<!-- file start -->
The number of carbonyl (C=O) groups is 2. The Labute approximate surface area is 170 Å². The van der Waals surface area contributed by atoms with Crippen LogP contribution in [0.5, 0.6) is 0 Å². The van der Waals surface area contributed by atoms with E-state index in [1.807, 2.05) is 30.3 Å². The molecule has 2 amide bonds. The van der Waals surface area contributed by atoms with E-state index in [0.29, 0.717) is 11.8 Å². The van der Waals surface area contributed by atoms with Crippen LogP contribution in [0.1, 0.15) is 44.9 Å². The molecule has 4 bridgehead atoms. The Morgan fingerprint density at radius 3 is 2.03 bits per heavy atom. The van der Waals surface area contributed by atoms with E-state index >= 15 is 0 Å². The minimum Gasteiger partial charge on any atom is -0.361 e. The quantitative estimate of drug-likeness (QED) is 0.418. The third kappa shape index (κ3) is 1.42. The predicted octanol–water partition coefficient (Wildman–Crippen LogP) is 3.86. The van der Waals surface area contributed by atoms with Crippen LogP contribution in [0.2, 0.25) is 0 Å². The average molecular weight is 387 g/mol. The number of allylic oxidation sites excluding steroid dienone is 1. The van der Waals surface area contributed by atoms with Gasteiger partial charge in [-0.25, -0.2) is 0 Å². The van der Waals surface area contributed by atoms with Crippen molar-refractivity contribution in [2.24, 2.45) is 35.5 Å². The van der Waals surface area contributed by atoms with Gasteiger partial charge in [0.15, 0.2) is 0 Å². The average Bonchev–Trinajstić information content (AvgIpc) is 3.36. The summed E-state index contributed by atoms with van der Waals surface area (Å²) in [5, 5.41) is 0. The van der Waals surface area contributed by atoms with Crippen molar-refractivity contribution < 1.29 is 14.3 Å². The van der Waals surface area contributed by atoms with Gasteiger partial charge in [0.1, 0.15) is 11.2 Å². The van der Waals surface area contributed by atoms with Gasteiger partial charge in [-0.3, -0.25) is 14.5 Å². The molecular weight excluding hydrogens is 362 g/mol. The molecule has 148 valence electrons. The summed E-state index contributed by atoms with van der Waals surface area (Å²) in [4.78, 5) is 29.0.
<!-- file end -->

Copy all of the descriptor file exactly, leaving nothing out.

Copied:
The number of carbonyl (C=O) groups is 2. The Labute approximate surface area is 170 Å². The van der Waals surface area contributed by atoms with Crippen LogP contribution in [0.5, 0.6) is 0 Å². The van der Waals surface area contributed by atoms with E-state index in [1.807, 2.05) is 30.3 Å². The molecule has 2 amide bonds. The van der Waals surface area contributed by atoms with E-state index in [0.29, 0.717) is 11.8 Å². The van der Waals surface area contributed by atoms with Crippen LogP contribution in [0.1, 0.15) is 44.9 Å². The molecule has 4 bridgehead atoms. The Morgan fingerprint density at radius 3 is 2.03 bits per heavy atom. The van der Waals surface area contributed by atoms with E-state index >= 15 is 0 Å². The minimum Gasteiger partial charge on any atom is -0.361 e. The quantitative estimate of drug-likeness (QED) is 0.418. The third kappa shape index (κ3) is 1.42. The predicted octanol–water partition coefficient (Wildman–Crippen LogP) is 3.86. The van der Waals surface area contributed by atoms with Crippen LogP contribution in [0.2, 0.25) is 0 Å². The average molecular weight is 387 g/mol. The number of allylic oxidation sites excluding steroid dienone is 1. The van der Waals surface area contributed by atoms with Gasteiger partial charge in [-0.25, -0.2) is 0 Å². The van der Waals surface area contributed by atoms with Crippen molar-refractivity contribution in [2.24, 2.45) is 35.5 Å². The van der Waals surface area contributed by atoms with Gasteiger partial charge in [0.15, 0.2) is 0 Å². The average Bonchev–Trinajstić information content (AvgIpc) is 3.36. The summed E-state index contributed by atoms with van der Waals surface area (Å²) in [5, 5.41) is 0. The van der Waals surface area contributed by atoms with Crippen molar-refractivity contribution < 1.29 is 14.3 Å². The van der Waals surface area contributed by atoms with Gasteiger partial charge in [0.1, 0.15) is 11.2 Å². The van der Waals surface area contributed by atoms with Gasteiger partial charge in [-0.3, -0.25) is 14.5 Å². The molecular weight excluding hydrogens is 362 g/mol. The molecule has 148 valence electrons. The summed E-state index contributed by atoms with van der Waals surface area (Å²) in [4.78, 5) is 29.0.